The fact that 'Lies, Damned Lies and Statistics' is a phrase that has been in use for more than 100 years is perhaps an indication of the abuse to which data has been subjected in public discourse. We are by turns exasperated, decieved and baffled by the incessant quoting of percentages, putative correlations and trends by politicians, journalists and pundits, which we then sprinkle into our conversations (tweets, facebook updates) in more or less thoughtful, balanced ways. Usually less.
If we are to harness the potential of open data to allow us to ask better questions, and make better choices, we need to consider what kinds of conversation allow us to reach an informed consensus, rather than afford 'victory' to the most skillful orator with the weightiest arsenal of 'killer stats'. more >
This post has the potential to come-over all Rumsfeld with ‘changed changes’ and ‘changes changed’, but it focuses on articulating the context for changes we’re trying to bring about through the appropriate use of digital technology.
Seeing pictures, it seems, is a deceptively tricky business. Leonardo Da Vinci suggested we might look at a stain on a wall and see "heads of men, diverse animals, battles, rocks, seas, clouds, woods and similar things". Our imagination can powerfully alter the mental image we create for ourselves: what we see is only partially determined by what we're looking at. Crucially, our imagination is directed by our intention: a professional Renaissaince wall-cleaner, for example, might have seen in Leonardo's stain only an embarrassing mistake (or a business opportunity). more >
If you’re looking at social returns on investment (and I mean the social returns, not the financial proxies of social returns) then you get to the point where you start to wonder, what is the social value that is being created by all the amazing work that our partner projects are doing? And, come to think of it, what does everyone mean actually by social value anyway?
After all, those crazy kids in the financial world have been working on ways of articulating (financial) value for several hundred years. So as a sector, there’s no shame in the spending some time developing our understanding of social value.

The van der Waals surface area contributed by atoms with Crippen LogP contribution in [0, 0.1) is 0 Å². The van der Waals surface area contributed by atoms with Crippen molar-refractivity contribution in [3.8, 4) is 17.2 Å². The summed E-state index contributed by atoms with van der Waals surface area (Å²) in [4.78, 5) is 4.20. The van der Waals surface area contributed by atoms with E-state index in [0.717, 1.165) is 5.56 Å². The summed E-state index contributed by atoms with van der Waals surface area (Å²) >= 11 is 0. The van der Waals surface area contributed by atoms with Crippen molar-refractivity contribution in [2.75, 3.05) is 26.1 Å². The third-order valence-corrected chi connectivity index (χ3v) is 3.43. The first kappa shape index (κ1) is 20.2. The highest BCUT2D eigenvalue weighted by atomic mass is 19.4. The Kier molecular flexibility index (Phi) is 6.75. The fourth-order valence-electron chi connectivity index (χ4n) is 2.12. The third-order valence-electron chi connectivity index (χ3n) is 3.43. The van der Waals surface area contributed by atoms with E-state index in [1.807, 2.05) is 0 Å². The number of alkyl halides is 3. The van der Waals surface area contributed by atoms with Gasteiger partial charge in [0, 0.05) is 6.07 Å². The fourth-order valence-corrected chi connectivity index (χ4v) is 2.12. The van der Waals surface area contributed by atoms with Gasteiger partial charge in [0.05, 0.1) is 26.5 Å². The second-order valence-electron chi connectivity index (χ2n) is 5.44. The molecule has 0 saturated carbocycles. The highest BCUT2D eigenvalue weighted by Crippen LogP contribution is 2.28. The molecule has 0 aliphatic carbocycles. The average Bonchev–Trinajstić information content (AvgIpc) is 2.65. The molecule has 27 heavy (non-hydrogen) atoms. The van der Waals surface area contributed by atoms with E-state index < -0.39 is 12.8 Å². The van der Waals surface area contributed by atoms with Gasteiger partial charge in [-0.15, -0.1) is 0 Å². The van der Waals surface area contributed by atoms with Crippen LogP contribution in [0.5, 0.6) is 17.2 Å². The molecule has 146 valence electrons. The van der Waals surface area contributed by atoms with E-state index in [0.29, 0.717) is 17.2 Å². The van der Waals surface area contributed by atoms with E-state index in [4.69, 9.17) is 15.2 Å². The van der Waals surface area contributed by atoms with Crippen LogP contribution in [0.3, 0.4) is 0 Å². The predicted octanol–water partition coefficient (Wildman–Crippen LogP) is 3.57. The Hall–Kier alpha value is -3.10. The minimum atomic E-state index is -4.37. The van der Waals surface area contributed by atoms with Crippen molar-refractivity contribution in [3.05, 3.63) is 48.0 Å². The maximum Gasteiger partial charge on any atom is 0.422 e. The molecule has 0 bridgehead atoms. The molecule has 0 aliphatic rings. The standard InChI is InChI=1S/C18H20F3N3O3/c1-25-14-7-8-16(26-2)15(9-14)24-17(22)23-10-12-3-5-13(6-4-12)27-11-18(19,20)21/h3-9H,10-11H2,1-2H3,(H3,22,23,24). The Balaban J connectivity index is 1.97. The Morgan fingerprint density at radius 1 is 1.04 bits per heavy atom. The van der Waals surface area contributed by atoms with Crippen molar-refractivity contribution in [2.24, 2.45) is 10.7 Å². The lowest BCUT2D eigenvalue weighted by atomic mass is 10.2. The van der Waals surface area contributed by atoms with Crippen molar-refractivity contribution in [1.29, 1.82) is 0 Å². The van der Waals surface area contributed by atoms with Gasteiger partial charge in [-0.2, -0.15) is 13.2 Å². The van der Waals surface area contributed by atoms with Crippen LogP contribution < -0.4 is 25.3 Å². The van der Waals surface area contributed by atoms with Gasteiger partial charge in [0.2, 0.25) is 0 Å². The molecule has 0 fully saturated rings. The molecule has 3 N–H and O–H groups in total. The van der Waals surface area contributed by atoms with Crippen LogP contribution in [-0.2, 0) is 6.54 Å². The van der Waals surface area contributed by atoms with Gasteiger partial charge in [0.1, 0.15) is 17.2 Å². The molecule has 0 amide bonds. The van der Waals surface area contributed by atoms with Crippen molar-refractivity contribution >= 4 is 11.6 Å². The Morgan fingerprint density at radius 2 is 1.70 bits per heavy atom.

If you look at any of the partner projects we are working with, there’s no question they create heaps of social value. But how do we account for it? How do we understand it? What means do you use to capture it, express it, aggregate it and (dare I think it), compare it? As a sector, we still seem to be stuck on a financial understanding of social value, mostly famously of course the SROI approach. (While I think the guiding principles behind SROI are useful, it does have limitations. more >
I had a very interesting chat the other day with a researcher. I won’t say who, and I won’t say where. So essentially this could be part of an elaborate storytelling ploy.
It centred on why we are using logic models and theories of change as the basis of our new evaluation strategy when they’re not perfect tools to understand change. At least not when compared to deep, longitudinal ethnographic research.
As anyone will tell you, whether they are a secret evaluation geek or not (just me with my hand up?) evaluation can be a bit tricky. The fact is human and societal change is complex and messy. But if we want to progress our field, like any field of endeavour, we have to learn from what we have done to move forwards. more >